Graphic of Docker and React logos

Containerising your projects with Docker simplifies the development experience and facilitates straightforward deployment to cloud environments. Let’s look at how we can package a React site as a Docker container.

This article focuses on projects that have been bootstrapped using create-react-app (CRA). If you’ve ejected your CRA configuration, or are using a custom build process, you’ll need to adjust the npm run build command accordingly.

Docker images are created via a Dockerfile. This defines a base image to use, such as the Apache web server. You then list a series of commands which add packages, apply config changes and copy in files needed by your application.

Defining Our Requirements

CRA includes a built-in live build and reload system, which you access via npm run start. This enables you to quickly iterate on your site during development.

When moving to production, you need to compile your static resources using npm run build. This produces minified HTML, CSS and JavaScript bundles in your build directory. These files are what you upload to your web server.

A basic approach to Dockerising could be to npm run build locally. You’d then copy the contents of the build directory into your Docker image – using a web server base image – and call it a day.

This approach doesn’t scale well, particularly when building your Docker image within a CI enviroment. Your app’s build process isn’t completely encapsulated within the container build, as it’s dependent on the external npm run build command. We’ll now proceed with a more complete example where the entire routine runs within Docker.

A Dockerfile For CRA

FROM node:latest AS build
WORKDIR /build

COPY package.json package.json
COPY package-lock.json package-lock.json
RUN npm ci

COPY public/ public
COPY src/ src
RUN npm run build

FROM httpd:alpine
WORKDIR /var/www/html
COPY --from=build /build/build/ .

This Dockerfile incorporates everything needed to fully containerise the project. It uses Docker’s multi-stage builds to first run the React build and then copy the output into an alpine Apache server container. This ensures the final image is as small as possible.

The first section of the file defines the build stage. It uses the official Node.js base image. The package.json and package-lock.json files are copied in. npm ci is then used to install the project’s npm packages. ci is used instead of install because it forces an exact match with the contents of package-lock.json.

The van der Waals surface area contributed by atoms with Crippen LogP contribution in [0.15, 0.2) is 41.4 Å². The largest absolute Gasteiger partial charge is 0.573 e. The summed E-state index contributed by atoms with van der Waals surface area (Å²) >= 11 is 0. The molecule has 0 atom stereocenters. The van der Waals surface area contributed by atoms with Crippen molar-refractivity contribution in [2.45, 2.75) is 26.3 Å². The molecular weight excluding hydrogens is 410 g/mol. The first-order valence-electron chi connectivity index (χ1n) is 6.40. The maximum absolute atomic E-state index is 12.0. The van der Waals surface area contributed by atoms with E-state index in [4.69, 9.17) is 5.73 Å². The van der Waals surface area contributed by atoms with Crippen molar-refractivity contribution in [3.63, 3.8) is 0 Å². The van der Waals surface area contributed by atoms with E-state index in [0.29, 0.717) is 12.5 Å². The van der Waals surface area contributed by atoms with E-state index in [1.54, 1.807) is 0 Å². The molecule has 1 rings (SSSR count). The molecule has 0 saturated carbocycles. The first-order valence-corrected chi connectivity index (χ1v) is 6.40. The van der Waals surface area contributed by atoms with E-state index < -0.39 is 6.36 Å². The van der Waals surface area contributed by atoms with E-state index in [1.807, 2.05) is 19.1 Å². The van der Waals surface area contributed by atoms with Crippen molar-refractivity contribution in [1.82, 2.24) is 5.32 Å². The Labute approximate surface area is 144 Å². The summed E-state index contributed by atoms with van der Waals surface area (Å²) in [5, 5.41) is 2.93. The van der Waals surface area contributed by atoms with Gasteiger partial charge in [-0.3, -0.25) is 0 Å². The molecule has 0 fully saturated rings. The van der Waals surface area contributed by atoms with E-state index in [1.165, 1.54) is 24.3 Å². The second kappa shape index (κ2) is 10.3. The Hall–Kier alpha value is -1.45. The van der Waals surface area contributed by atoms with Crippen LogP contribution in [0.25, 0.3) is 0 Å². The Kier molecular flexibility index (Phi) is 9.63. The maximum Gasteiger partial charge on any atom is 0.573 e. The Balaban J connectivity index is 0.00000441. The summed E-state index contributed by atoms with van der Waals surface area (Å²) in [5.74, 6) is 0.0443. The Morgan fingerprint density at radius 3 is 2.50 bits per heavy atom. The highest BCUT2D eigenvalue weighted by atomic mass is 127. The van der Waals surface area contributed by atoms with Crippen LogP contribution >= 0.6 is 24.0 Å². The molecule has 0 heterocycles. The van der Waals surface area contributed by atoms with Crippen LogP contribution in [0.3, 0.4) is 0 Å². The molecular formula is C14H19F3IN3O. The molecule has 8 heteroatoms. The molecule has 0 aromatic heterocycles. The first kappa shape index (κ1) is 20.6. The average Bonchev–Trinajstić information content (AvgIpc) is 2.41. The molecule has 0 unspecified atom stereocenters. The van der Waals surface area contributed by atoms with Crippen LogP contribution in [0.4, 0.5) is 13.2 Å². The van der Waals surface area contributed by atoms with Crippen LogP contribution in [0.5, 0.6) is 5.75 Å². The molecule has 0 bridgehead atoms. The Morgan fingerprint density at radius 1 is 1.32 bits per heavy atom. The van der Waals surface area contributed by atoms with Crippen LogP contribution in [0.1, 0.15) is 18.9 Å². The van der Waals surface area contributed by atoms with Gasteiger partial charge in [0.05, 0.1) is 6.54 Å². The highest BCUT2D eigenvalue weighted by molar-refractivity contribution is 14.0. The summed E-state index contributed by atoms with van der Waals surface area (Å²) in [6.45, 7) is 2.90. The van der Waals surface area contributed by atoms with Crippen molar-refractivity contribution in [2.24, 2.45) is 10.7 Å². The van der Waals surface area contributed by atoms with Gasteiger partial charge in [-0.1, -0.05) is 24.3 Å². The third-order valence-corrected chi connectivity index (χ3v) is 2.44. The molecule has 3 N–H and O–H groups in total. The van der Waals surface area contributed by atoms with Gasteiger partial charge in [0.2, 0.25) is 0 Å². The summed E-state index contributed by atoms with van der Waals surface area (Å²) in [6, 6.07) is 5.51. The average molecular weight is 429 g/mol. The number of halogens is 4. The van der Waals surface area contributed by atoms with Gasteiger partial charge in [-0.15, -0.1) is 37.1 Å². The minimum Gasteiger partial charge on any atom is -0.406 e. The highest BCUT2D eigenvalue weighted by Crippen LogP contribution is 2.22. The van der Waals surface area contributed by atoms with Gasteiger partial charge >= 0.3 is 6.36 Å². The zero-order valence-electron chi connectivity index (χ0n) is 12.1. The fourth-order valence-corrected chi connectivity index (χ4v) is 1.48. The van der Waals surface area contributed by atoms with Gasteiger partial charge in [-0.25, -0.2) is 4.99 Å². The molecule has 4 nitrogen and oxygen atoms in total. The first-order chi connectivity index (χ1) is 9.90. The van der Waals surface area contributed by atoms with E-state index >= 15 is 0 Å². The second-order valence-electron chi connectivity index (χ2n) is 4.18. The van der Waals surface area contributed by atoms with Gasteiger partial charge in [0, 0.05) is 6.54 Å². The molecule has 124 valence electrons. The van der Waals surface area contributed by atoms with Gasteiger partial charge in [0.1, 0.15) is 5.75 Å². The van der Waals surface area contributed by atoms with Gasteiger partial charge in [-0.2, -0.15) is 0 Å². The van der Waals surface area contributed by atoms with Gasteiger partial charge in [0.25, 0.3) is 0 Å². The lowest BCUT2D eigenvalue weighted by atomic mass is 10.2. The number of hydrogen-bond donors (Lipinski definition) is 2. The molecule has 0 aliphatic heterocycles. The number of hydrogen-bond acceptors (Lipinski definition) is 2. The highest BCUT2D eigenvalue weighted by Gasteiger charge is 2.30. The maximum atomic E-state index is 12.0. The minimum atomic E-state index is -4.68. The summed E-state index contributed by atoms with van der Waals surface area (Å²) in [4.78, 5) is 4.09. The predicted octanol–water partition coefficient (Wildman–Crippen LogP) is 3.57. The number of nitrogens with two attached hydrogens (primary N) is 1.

Once the dependencies are installed, the public and src directories are copied into the container. The folders are copied after the npm ci command because they’re likely to change much more frequently than the dependencies. This ensures the build can take full advantage of Docker’s layer caching – the potentially expensive npm ci command won’t be run unless the package.json or package-lock.json files change.

The last step in this build stage is to npm run build. CRA will compile our React app and place its output into the build directory.

The second stage in the Dockerfile is much simpler. The httpd:alpine base image is selected. It includes the Apache web server in an image which weighs in at around 5MB. The compiled HTML, CSS and JavaScript is copied out of the build stage container and into the final image.

Using The Docker Image

Use the docker build command to build your image:

docker build -t my-react-app:latest .

This builds the image and tags it as my-react-app:latest. It uses the Dockerfile found in your working directory (specified as .).

The build may take a few minutes to complete. Subsequent builds will be faster, as layers like the npm ci command will be cached between runs.

Once your image has been built, you’re ready to use it:

docker run -d -p 8080:80 my-react-app:latest

Docker will create a new container using the my-react-app:latest image. Port 8080 on the host (your machine) is bound to port 80 within the container. This means you can visit http://localhost:8080 in your browser to see your React project! The -d flag is present so the container runs in the background.

image of an unmodified create-react-app project

Switching to NGINX

The example above uses Apache but you can easily switch to NGINX instead.

FROM nginx:alpine
COPY --from=build /build/build/ /usr/share/nginx/html

You can adopt alternative web servers in a similar manner; as CRA produces completely static output, you have great flexibility in selecting how your site is hosted. Copy the contents of the /build/build directory from the build stage into the default HTML directory of your chosen server software.

Benefits of This Approach

Using Docker to not only encapsulate your final build, but also to create the build itself, gives your project complete portability across environments. Developers only need Docker installed to build and run your React site.

More realistically, this image is ready to use with a CI server to build images in an automated fashion. As long as a Docker environment is available, you can convert your source code into a deployable image without any manual intervention.

By using multi-stage builds, the final image remains streamlined and should be only a few megabytes in size. The much larger node image is only used during the compilation stage, where Node and npm are necessary.

Profile Photo for James Walker James Walker
James Walker is a contributor to How-To Geek DevOps. He is the founder of Heron Web, a UK-based digital agency providing bespoke software development services to SMEs. He has experience managing complete end-to-end web development workflows, using technologies including Linux, GitLab, Docker, and Kubernetes.
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